“Yeah,” Taraka said. “But at least with coins you could through them at people. You can’t do that with credits.”
“There are plenty of other things that are better for throwing at people,” Kasey pointed out.
“Yeah, whatever,” Taraka replied before wandering off to another part of the room.
Coming across another mostly intact piece of furniture, this one appearing to be some sort of desk, Taraka began rummaging around through it. Pushing aside a large chunk of rotted wood with his staff, the monk uncovered a small metal box.
“Hello,” Taraka said, fishing the box out of the rubble. He attempted to pull the lid off the box, but he soon discovered it was locked tight. “Hmm,” he said, setting the box down on the desk to get a better look at it. He located the lock, which appeared to be completely rusted over. With enough force, the lock could probably be broken open. As there was only one way to find out, bashed the lock with his staff. Lo and behold, the lock popped off, flying across the room.
“Woah, careful there!” Kasey called out in surprise as she instinctively ducked.
“Heh, sorry about that,” Taraka chuckled. “I didn’t expect that to work.” He then turned back to the box. “Let’s see what we’ve got here.”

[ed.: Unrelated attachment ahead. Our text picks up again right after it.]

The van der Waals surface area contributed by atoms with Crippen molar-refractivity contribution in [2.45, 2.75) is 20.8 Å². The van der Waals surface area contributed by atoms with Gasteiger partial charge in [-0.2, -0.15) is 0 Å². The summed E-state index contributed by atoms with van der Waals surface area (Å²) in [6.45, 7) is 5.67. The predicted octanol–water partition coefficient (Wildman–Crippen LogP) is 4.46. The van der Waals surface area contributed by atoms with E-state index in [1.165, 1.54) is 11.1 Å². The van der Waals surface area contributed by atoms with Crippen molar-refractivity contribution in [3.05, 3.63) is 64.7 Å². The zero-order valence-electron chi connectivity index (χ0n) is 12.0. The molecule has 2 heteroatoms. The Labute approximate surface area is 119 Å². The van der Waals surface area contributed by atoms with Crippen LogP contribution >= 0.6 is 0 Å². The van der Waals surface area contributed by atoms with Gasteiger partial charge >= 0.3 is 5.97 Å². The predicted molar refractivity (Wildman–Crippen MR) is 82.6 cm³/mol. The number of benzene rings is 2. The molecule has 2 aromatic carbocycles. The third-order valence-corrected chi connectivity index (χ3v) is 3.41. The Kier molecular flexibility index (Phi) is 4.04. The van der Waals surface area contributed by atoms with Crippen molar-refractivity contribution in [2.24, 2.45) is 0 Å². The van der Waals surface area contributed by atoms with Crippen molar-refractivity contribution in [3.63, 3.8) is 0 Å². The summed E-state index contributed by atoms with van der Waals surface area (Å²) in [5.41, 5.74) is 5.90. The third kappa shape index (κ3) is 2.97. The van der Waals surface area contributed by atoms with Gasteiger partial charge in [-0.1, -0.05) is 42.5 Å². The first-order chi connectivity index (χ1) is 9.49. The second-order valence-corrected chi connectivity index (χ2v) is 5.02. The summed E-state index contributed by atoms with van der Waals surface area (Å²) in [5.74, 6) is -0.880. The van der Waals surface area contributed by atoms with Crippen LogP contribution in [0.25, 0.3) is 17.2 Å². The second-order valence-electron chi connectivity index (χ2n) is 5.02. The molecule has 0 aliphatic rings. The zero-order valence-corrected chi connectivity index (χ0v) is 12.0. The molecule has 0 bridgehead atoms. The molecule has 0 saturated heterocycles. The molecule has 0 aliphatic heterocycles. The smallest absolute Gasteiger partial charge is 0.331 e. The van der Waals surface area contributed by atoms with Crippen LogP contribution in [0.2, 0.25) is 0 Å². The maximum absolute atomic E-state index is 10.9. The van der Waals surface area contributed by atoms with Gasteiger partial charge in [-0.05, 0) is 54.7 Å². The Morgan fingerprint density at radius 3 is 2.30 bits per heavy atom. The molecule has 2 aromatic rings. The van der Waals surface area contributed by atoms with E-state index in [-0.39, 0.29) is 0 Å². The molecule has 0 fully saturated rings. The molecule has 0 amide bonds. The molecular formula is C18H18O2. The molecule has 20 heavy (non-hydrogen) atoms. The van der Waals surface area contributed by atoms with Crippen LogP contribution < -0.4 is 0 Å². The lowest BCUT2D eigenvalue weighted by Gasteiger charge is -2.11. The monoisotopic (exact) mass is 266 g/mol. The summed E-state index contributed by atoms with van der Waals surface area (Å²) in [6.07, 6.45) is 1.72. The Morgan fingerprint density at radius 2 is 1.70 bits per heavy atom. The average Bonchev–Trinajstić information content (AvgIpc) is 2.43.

Pulling off the lid, Taraka found a few items. There were a couple glass vials containing what appeared to be some sort of medicine, not unlike a potion or burn heal, but the thing that captured the monk’s interest was an old, leather-bound book. Something about it seemed so familiar. It soon dawned on him that he had seen a very similar book in his vision back in the Grand Monastery on Mechorah. An overwhelming sense of curiosity and excitement overtaking him, Taraka picked up the book and opened it to a random page.
As soon as he laid eyes upon the unfamiliar script on the page, Taraka found himself in another place altogether. Just as soon as he realized he was somewhere else, the monk found himself somewhere else entirely. He soon realized that he was experiencing another vision. A rapid flow of information flashed before him, seemingly all at once. Places. People. Events. It was all jumbled up and he couldn’t make much sense of it, but the monk got the feeling he was seeing different moments from the same person’s life.
It’s a diary, Taraka realized. As soon as he discerned the nature of the book in his hands, Taraka found himself back in the room with Gaster and Kasey. The vision was over. Setting the book down, Taraka immediately pulled his scroll out. Sure enough, the third section of it was glowing with the same pale purple light as the first two.
“Whatcha got there, Taraka?” Kasey suddenly asked.
“A diary of some sort,” the monk explained. “And the catalyst for my third vision,” he added, holding up his holoscroll.